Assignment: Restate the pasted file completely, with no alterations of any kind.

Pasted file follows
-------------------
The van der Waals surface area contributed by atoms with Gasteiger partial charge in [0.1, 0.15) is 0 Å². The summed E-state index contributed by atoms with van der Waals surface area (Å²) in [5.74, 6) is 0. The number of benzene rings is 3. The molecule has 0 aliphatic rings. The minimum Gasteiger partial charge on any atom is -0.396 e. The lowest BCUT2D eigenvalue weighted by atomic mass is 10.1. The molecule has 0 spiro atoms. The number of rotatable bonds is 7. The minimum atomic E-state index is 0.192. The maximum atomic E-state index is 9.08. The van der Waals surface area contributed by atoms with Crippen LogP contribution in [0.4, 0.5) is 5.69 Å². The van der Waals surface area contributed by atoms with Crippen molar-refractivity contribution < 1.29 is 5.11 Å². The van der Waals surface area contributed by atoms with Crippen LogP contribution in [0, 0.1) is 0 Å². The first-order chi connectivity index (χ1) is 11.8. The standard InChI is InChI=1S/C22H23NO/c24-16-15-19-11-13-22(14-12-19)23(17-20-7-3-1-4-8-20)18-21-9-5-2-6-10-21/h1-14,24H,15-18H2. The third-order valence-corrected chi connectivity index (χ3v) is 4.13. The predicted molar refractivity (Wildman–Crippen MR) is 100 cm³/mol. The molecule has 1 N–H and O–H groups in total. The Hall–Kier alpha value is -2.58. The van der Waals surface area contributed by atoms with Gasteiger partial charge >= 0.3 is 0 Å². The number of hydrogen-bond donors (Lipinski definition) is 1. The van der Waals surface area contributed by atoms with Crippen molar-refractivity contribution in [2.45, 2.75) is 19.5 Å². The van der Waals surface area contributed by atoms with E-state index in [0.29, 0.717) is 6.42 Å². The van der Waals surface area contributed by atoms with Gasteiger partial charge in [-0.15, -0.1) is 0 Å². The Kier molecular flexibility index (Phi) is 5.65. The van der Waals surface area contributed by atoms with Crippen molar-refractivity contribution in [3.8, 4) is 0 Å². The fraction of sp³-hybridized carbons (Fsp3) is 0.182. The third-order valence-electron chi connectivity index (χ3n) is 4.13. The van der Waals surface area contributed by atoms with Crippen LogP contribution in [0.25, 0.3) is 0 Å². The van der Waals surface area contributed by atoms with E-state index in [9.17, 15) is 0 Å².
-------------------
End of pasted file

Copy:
The van der Waals surface area contributed by atoms with Gasteiger partial charge in [0.1, 0.15) is 0 Å². The summed E-state index contributed by atoms with van der Waals surface area (Å²) in [5.74, 6) is 0. The number of benzene rings is 3. The molecule has 0 aliphatic rings. The minimum Gasteiger partial charge on any atom is -0.396 e. The lowest BCUT2D eigenvalue weighted by atomic mass is 10.1. The molecule has 0 spiro atoms. The number of rotatable bonds is 7. The minimum atomic E-state index is 0.192. The maximum atomic E-state index is 9.08. The van der Waals surface area contributed by atoms with Crippen LogP contribution in [0.4, 0.5) is 5.69 Å². The van der Waals surface area contributed by atoms with Crippen molar-refractivity contribution < 1.29 is 5.11 Å². The van der Waals surface area contributed by atoms with Crippen LogP contribution in [0, 0.1) is 0 Å². The first-order chi connectivity index (χ1) is 11.8. The standard InChI is InChI=1S/C22H23NO/c24-16-15-19-11-13-22(14-12-19)23(17-20-7-3-1-4-8-20)18-21-9-5-2-6-10-21/h1-14,24H,15-18H2. The third-order valence-corrected chi connectivity index (χ3v) is 4.13. The predicted molar refractivity (Wildman–Crippen MR) is 100 cm³/mol. The molecule has 1 N–H and O–H groups in total. The Hall–Kier alpha value is -2.58. The van der Waals surface area contributed by atoms with Gasteiger partial charge >= 0.3 is 0 Å². The number of hydrogen-bond donors (Lipinski definition) is 1. The van der Waals surface area contributed by atoms with Crippen molar-refractivity contribution in [2.45, 2.75) is 19.5 Å². The van der Waals surface area contributed by atoms with E-state index in [0.29, 0.717) is 6.42 Å². The van der Waals surface area contributed by atoms with Gasteiger partial charge in [-0.15, -0.1) is 0 Å². The Kier molecular flexibility index (Phi) is 5.65. The van der Waals surface area contributed by atoms with Crippen molar-refractivity contribution in [3.8, 4) is 0 Å². The fraction of sp³-hybridized carbons (Fsp3) is 0.182. The third-order valence-electron chi connectivity index (χ3n) is 4.13. The van der Waals surface area contributed by atoms with Crippen LogP contribution in [0.25, 0.3) is 0 Å². The van der Waals surface area contributed by atoms with E-state index in [9.17, 15) is 0 Å².